Glass tile accent strip - where and how wide?

biondanonimaAugust 10, 2007

First, thanks to everyone who has already given me advice and suggestions with tile - you guys are awesome! Now that I have figured out what tile I'll be using, I need to know where to put it!

I'm using 3x6 white subways for field tile up to wainscot height. A white chair rail cap will take the place of the black cap shown in the photo (the horizontal cap, not the random vertical - that corner will be tiled normally). I'll be using a 3-tile-high accent strip of blue glass mini-subways (1"x2") underneath the cap, then white subways to the wood-look porcelain floor (with cove base). This accent strip will completely encircle the room.

I want to do another accent strip in the shower, though, and I'm not quite sure what to do there. There will be glass shower walls so it will be visible at all times. That area will be tiled to the ceiling. I have considered using a 6-tile-high strip at eye level (dissecting the window), which I'm sure would be nice but maybe too blocky? I could do 2 3-tile-high strips instead...

I've also considered adding a single row of the glass mini-subways near the floor (on top of the cove base or maybe one row up), just to add a little visual interest and color down lower. Anyway, I'm totally open to ideas, so put on your design caps! Thanks everyone!!!!!!!

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Hi Biondanonima,
When I was in tile school (yes, it really exists) one of the things drilled into our heads was that "people want to see where they put their money". That's a humorous way of saying that accents, liners, decos and dots should all be placed so that they have maximum visibility and minimum interruption. For a shower liner, as you are suggesting, the accent would naturally fall between the clients "nipples to eyebrows". If the installer isn't able to meet the clients (as is often the case) then a presumption has to be made that they are of average height for this purpose.
In the past, when I've had an accented wainscotting and an accent running through a connected shower, I've often found that a narrower band above makes for a more balanced design. It's still a matter of taste however so if you prefer another look there really isn't anyone to tell you that it's wrong.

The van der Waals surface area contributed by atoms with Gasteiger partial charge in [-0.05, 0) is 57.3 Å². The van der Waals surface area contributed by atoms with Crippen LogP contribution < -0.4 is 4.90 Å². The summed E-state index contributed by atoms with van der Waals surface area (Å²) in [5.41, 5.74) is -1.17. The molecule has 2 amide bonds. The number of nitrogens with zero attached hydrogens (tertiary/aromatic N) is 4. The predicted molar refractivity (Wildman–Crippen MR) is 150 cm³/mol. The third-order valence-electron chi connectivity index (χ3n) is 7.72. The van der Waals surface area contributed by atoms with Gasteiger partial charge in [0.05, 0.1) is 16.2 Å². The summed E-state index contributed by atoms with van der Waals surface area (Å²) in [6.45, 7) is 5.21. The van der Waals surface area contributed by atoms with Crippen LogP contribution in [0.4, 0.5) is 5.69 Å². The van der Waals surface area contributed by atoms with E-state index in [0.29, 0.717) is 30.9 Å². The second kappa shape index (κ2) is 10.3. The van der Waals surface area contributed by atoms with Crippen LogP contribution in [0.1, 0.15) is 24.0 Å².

Best of luck,

    Bookmark   August 10, 2007 at 10:57PM
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Don't mean to highjack the OP, but can anyone say where is the best and least expensive place to buy these glass accent strips?


    Bookmark   August 11, 2007 at 3:23AM
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Hi Brutuses,
I'm sorry to have to say it this way but your question isn't likely to get you a useful answer. Consider asking "What kind of car should I buy?" and you'll see how it's far too vague to offer practical information over opinion.
If you are looking for this specific glass tile, then you'll want to check with your local distributors to find out what retail stores offer it in their showrooms. If you want something "like" this tile, then you can take your chances and browse the internet, hoping that the glass you purchase is attractive and suitable once you have it in-hand. If you are looking for information on glass tile in general, then I suggest that you browse this forum and ask questions when you find something appealing or confusing.
Best of luck,

    Bookmark   August 11, 2007 at 11:17AM
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Thanks Shaughnn,

I've actually changed my mind about the glass mini-subways as of today - I'll be using this 7/8" mosaic accent tile instead:

I am still planning on using a 3-tile-tall strip under the chair rail, but I think the square mosaic may give me a little more flexibility as far as accents. I could replace random 3x6 tiles with 3x6 pieces of the mosaic, etc. I will keep in mind your advice about keeping the shower accent narrower - perhaps 2 narrower bands instead of one wide one? Anyway, thanks again and keep the ideas coming!

    Bookmark   August 11, 2007 at 3:15PM
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OK, since I started with a stupid question I suppose I'll follow up with another. You'll have to excuse me as I know absolutely nothing about tile so here goes. Can you buy a 3 tile tall strip? How long are the strips? Can you buy strips of different heights? OK, I warned you!! LOL Thanks for taking the time to answer. You know what they say, if you don't ask, you won't ever know!! HA!

    Bookmark   August 12, 2007 at 12:33AM
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Brutuses, you may want to start a separate thread on this topic, but as you can see from the pics I've posted, mosaic tile often comes mounted on mesh. You can cut the mesh to make strips of any width you like. Some mosaic comes mounted on paper instead (the paper is attached to the front of the tile, not the back), and in that case you cut the paper to make whatever shape you like.

You CAN buy mosaic that's only 3 tiles wide or whatever, but it's rare to see it sold like that unless you're doing a custom blend (at least in my experience - tile experts correct me if I'm wrong). Listello mosaics are usually only a couple of inches wide, but in my experience they are much more expensive and intricate than a basic mosaic.